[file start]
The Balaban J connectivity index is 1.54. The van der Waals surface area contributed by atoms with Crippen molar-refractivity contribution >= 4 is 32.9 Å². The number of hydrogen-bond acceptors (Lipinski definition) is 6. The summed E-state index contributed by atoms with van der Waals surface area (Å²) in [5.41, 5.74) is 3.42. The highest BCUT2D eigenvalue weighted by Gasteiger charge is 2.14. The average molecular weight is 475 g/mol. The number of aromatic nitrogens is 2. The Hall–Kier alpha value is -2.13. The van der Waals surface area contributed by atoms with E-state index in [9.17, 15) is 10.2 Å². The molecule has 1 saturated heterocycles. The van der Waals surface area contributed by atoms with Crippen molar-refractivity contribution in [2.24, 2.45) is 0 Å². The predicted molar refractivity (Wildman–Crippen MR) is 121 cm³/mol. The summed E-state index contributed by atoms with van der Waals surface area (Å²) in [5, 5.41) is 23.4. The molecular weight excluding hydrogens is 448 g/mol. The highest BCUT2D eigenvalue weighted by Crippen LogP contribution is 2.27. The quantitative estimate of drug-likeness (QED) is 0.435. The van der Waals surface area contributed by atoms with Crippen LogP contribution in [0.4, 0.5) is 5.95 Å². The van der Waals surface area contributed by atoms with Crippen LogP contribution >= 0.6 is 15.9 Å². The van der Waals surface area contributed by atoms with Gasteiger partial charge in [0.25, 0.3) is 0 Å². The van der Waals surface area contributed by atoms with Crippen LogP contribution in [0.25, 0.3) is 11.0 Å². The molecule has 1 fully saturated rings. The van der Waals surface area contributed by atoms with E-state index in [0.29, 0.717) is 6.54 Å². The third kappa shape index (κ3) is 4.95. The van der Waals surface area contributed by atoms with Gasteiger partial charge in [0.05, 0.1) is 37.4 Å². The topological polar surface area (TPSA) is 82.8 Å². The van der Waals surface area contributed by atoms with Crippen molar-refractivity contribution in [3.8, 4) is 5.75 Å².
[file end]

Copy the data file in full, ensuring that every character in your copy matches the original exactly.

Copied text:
The Balaban J connectivity index is 1.54. The van der Waals surface area contributed by atoms with Crippen molar-refractivity contribution >= 4 is 32.9 Å². The number of hydrogen-bond acceptors (Lipinski definition) is 6. The summed E-state index contributed by atoms with van der Waals surface area (Å²) in [5.41, 5.74) is 3.42. The highest BCUT2D eigenvalue weighted by Gasteiger charge is 2.14. The average molecular weight is 475 g/mol. The number of aromatic nitrogens is 2. The Hall–Kier alpha value is -2.13. The van der Waals surface area contributed by atoms with E-state index in [9.17, 15) is 10.2 Å². The molecule has 1 saturated heterocycles. The van der Waals surface area contributed by atoms with Crippen molar-refractivity contribution in [2.24, 2.45) is 0 Å². The predicted molar refractivity (Wildman–Crippen MR) is 121 cm³/mol. The summed E-state index contributed by atoms with van der Waals surface area (Å²) in [5, 5.41) is 23.4. The molecular weight excluding hydrogens is 448 g/mol. The highest BCUT2D eigenvalue weighted by Crippen LogP contribution is 2.27. The quantitative estimate of drug-likeness (QED) is 0.435. The van der Waals surface area contributed by atoms with Crippen LogP contribution in [0.4, 0.5) is 5.95 Å². The van der Waals surface area contributed by atoms with Crippen LogP contribution >= 0.6 is 15.9 Å². The van der Waals surface area contributed by atoms with Gasteiger partial charge in [0.25, 0.3) is 0 Å². The van der Waals surface area contributed by atoms with Crippen LogP contribution in [0.25, 0.3) is 11.0 Å². The molecule has 1 fully saturated rings. The van der Waals surface area contributed by atoms with E-state index in [0.29, 0.717) is 6.54 Å². The third kappa shape index (κ3) is 4.95. The van der Waals surface area contributed by atoms with Gasteiger partial charge in [0.05, 0.1) is 37.4 Å². The topological polar surface area (TPSA) is 82.8 Å². The van der Waals surface area contributed by atoms with Crippen molar-refractivity contribution in [3.8, 4) is 5.75 Å².